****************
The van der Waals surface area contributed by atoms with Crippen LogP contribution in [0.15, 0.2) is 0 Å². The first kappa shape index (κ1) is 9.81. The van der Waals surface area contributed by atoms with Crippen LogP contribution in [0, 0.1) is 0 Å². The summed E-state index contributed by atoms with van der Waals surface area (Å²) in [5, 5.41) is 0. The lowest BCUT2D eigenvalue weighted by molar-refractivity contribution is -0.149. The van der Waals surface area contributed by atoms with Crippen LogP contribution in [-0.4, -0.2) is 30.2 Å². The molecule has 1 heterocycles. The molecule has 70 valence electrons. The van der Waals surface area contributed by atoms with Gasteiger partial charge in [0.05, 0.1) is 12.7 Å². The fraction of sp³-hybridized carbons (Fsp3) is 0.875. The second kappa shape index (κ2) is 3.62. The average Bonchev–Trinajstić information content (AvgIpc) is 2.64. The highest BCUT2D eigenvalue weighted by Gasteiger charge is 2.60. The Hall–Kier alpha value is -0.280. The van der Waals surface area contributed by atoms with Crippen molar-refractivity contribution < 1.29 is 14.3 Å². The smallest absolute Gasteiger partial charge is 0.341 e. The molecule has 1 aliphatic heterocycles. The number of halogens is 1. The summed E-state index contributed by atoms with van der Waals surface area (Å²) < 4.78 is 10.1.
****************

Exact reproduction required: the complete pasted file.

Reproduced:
The van der Waals surface area contributed by atoms with Crippen LogP contribution in [0.15, 0.2) is 0 Å². The first kappa shape index (κ1) is 9.81. The van der Waals surface area contributed by atoms with Crippen LogP contribution in [0, 0.1) is 0 Å². The summed E-state index contributed by atoms with van der Waals surface area (Å²) in [5, 5.41) is 0. The lowest BCUT2D eigenvalue weighted by molar-refractivity contribution is -0.149. The van der Waals surface area contributed by atoms with Crippen LogP contribution in [-0.4, -0.2) is 30.2 Å². The molecule has 1 heterocycles. The molecule has 70 valence electrons. The van der Waals surface area contributed by atoms with Gasteiger partial charge in [0.05, 0.1) is 12.7 Å². The fraction of sp³-hybridized carbons (Fsp3) is 0.875. The second kappa shape index (κ2) is 3.62. The average Bonchev–Trinajstić information content (AvgIpc) is 2.64. The highest BCUT2D eigenvalue weighted by Gasteiger charge is 2.60. The Hall–Kier alpha value is -0.280. The van der Waals surface area contributed by atoms with Crippen molar-refractivity contribution < 1.29 is 14.3 Å². The smallest absolute Gasteiger partial charge is 0.341 e. The molecule has 1 aliphatic heterocycles. The number of halogens is 1. The summed E-state index contributed by atoms with van der Waals surface area (Å²) < 4.78 is 10.1.